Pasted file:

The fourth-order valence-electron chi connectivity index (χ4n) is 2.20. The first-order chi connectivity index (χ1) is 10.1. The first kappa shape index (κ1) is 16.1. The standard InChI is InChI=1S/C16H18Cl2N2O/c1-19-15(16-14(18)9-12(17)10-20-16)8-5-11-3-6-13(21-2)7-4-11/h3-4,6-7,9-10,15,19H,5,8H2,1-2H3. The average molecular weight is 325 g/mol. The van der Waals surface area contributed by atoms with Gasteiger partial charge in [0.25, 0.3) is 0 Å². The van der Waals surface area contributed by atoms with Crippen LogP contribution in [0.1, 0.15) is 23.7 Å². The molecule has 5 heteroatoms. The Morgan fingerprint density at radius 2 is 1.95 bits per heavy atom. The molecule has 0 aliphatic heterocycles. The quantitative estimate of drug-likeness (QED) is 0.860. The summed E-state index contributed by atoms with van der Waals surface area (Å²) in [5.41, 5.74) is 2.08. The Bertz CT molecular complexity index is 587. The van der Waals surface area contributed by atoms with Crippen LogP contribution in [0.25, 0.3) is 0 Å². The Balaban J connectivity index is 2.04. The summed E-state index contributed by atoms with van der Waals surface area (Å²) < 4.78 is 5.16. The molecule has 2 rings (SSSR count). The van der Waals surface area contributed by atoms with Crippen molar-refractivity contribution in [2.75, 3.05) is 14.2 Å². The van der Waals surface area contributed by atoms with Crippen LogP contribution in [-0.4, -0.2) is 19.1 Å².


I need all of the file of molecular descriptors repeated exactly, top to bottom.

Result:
The fourth-order valence-electron chi connectivity index (χ4n) is 2.20. The first-order chi connectivity index (χ1) is 10.1. The first kappa shape index (κ1) is 16.1. The standard InChI is InChI=1S/C16H18Cl2N2O/c1-19-15(16-14(18)9-12(17)10-20-16)8-5-11-3-6-13(21-2)7-4-11/h3-4,6-7,9-10,15,19H,5,8H2,1-2H3. The average molecular weight is 325 g/mol. The van der Waals surface area contributed by atoms with Gasteiger partial charge in [0.25, 0.3) is 0 Å². The van der Waals surface area contributed by atoms with Crippen LogP contribution in [0.1, 0.15) is 23.7 Å². The molecule has 5 heteroatoms. The Morgan fingerprint density at radius 2 is 1.95 bits per heavy atom. The molecule has 0 aliphatic heterocycles. The quantitative estimate of drug-likeness (QED) is 0.860. The summed E-state index contributed by atoms with van der Waals surface area (Å²) in [5.41, 5.74) is 2.08. The Bertz CT molecular complexity index is 587. The van der Waals surface area contributed by atoms with Crippen LogP contribution in [0.25, 0.3) is 0 Å². The Balaban J connectivity index is 2.04. The summed E-state index contributed by atoms with van der Waals surface area (Å²) < 4.78 is 5.16. The molecule has 2 rings (SSSR count). The van der Waals surface area contributed by atoms with Crippen molar-refractivity contribution in [2.75, 3.05) is 14.2 Å². The van der Waals surface area contributed by atoms with Crippen LogP contribution in [-0.4, -0.2) is 19.1 Å².